Traffic Lights are Easy to Exploit

August 27, 2014

Have you ever wondered how easy your morning commute might be if all of the traffic lights went your way? Well, if you have a modicum of programming skill and an interest in cybercrime, you might just be able to turn that dream into reality.

lights

Researchers at the University of Michigan have found that systemic weaknesses in traffic control systems make them vulnerable to attack. Those weaknesses include the use of unencrypted wireless signals to control the lights, the use of default usernames and passwords on these control systems, and a vulnerable component known as a traffic controller, which is the device that controls the lights and walk signs.

Michigan researchers were able to crack the control system of traffic lights in an unnamed Michigan town using only a laptop computer with a wireless card operating at the same frequency as wirelessly connected lights.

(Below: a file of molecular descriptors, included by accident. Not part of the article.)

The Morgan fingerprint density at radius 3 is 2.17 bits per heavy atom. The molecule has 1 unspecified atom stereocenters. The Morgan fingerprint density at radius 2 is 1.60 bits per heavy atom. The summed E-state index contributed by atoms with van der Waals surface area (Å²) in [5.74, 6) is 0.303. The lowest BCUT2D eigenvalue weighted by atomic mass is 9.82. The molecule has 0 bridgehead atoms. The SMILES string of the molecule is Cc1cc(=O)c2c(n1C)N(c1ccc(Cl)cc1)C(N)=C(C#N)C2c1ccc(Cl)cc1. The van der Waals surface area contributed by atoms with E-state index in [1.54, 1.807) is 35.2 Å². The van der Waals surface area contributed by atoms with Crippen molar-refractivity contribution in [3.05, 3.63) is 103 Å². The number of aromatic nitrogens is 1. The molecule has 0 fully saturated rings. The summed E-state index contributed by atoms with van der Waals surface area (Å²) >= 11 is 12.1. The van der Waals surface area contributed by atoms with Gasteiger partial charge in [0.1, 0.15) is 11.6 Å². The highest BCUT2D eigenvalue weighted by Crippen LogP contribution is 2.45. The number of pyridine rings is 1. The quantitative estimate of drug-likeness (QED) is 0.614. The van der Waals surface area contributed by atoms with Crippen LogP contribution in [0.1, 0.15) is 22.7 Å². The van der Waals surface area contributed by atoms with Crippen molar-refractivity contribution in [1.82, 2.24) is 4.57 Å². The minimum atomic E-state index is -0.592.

These systems are so vulnerable that the Michigan researchers were able to crack the control system of traffic lights in an unnamed Michigan town using only a laptop computer with a wireless card operating at the same frequency as wirelessly connected lights. Once in, the researchers used a series of simple commands to alter the timing patterns of traffic lights and manipulate lights with all reds and all greens along given routes (don’t worry, the researchers reportedly had the permission of local authorities to do this). Researchers were unable to make all lights in a given intersection green – that, apparently, requires physical access to the roadside cabinets where failsafe switches are kept.

While this news doesn’t raise the same level of concern as attacks on critical infrastructure systems like the electrical grid – the main peril of potential cyberwarfare – it would be nice to think that it would take a lot more than an overeager amateur hacker, like Seth Green’s character from the 2003 movie “The Italian Job,” to bring traffic to a screeching halt.